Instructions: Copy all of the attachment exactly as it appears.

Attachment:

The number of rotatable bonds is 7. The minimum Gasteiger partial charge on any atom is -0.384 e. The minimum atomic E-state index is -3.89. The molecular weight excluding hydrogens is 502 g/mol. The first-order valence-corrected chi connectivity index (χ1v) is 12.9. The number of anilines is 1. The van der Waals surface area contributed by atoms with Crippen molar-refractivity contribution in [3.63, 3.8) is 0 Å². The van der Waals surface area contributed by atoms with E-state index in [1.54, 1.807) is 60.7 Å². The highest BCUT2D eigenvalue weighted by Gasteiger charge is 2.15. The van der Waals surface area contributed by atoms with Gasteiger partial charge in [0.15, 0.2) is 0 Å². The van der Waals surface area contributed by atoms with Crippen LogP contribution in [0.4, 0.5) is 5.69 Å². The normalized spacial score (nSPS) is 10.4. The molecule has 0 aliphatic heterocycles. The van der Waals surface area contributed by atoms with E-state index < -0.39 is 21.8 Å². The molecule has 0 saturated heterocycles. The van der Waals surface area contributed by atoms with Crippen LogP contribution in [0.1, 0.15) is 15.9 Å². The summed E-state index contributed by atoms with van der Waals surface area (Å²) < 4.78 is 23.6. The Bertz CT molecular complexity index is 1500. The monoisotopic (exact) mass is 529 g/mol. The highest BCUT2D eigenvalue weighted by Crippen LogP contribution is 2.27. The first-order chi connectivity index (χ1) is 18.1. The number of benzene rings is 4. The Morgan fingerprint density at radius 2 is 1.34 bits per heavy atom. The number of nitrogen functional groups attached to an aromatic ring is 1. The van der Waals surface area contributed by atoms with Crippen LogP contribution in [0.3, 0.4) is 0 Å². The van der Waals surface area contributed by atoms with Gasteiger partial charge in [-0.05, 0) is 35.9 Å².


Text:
The number of rotatable bonds is 7. The minimum Gasteiger partial charge on any atom is -0.384 e. The minimum atomic E-state index is -3.89. The molecular weight excluding hydrogens is 502 g/mol. The first-order valence-corrected chi connectivity index (χ1v) is 12.9. The number of anilines is 1. The van der Waals surface area contributed by atoms with Crippen molar-refractivity contribution in [3.63, 3.8) is 0 Å². The van der Waals surface area contributed by atoms with E-state index in [1.54, 1.807) is 60.7 Å². The highest BCUT2D eigenvalue weighted by Gasteiger charge is 2.15. The van der Waals surface area contributed by atoms with Gasteiger partial charge in [0.15, 0.2) is 0 Å². The van der Waals surface area contributed by atoms with Crippen LogP contribution in [0.4, 0.5) is 5.69 Å². The normalized spacial score (nSPS) is 10.4. The molecule has 0 aliphatic heterocycles. The van der Waals surface area contributed by atoms with E-state index < -0.39 is 21.8 Å². The molecule has 0 saturated heterocycles. The van der Waals surface area contributed by atoms with Crippen LogP contribution in [0.1, 0.15) is 15.9 Å². The summed E-state index contributed by atoms with van der Waals surface area (Å²) < 4.78 is 23.6. The Bertz CT molecular complexity index is 1500. The monoisotopic (exact) mass is 529 g/mol. The highest BCUT2D eigenvalue weighted by Crippen LogP contribution is 2.27. The first-order chi connectivity index (χ1) is 18.1. The number of benzene rings is 4. The Morgan fingerprint density at radius 2 is 1.34 bits per heavy atom. The number of nitrogen functional groups attached to an aromatic ring is 1. The van der Waals surface area contributed by atoms with Crippen LogP contribution in [0.3, 0.4) is 0 Å². The van der Waals surface area contributed by atoms with Gasteiger partial charge in [-0.05, 0) is 35.9 Å².